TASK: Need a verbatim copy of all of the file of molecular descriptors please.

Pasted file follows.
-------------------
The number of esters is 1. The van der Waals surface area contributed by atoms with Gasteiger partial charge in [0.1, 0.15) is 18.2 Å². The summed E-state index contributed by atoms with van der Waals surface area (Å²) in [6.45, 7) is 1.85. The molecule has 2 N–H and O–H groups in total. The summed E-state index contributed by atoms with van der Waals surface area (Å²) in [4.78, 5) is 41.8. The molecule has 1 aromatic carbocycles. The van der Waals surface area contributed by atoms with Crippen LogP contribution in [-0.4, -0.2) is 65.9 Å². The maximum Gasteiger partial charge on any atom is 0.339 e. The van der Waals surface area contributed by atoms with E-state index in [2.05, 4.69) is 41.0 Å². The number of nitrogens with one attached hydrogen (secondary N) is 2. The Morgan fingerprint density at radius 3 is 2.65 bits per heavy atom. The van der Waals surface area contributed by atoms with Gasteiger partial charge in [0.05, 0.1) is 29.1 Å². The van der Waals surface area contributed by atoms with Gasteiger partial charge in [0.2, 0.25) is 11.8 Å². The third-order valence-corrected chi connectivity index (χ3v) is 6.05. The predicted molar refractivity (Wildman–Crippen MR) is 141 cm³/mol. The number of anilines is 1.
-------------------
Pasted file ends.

The number of esters is 1. The van der Waals surface area contributed by atoms with Gasteiger partial charge in [0.1, 0.15) is 18.2 Å². The summed E-state index contributed by atoms with van der Waals surface area (Å²) in [6.45, 7) is 1.85. The molecule has 2 N–H and O–H groups in total. The summed E-state index contributed by atoms with van der Waals surface area (Å²) in [4.78, 5) is 41.8. The molecule has 1 aromatic carbocycles. The van der Waals surface area contributed by atoms with Crippen LogP contribution in [-0.4, -0.2) is 65.9 Å². The maximum Gasteiger partial charge on any atom is 0.339 e. The van der Waals surface area contributed by atoms with E-state index in [2.05, 4.69) is 41.0 Å². The number of nitrogens with one attached hydrogen (secondary N) is 2. The Morgan fingerprint density at radius 3 is 2.65 bits per heavy atom. The van der Waals surface area contributed by atoms with Gasteiger partial charge in [0.05, 0.1) is 29.1 Å². The van der Waals surface area contributed by atoms with Gasteiger partial charge in [0.2, 0.25) is 11.8 Å². The third-order valence-corrected chi connectivity index (χ3v) is 6.05. The predicted molar refractivity (Wildman–Crippen MR) is 141 cm³/mol. The number of anilines is 1.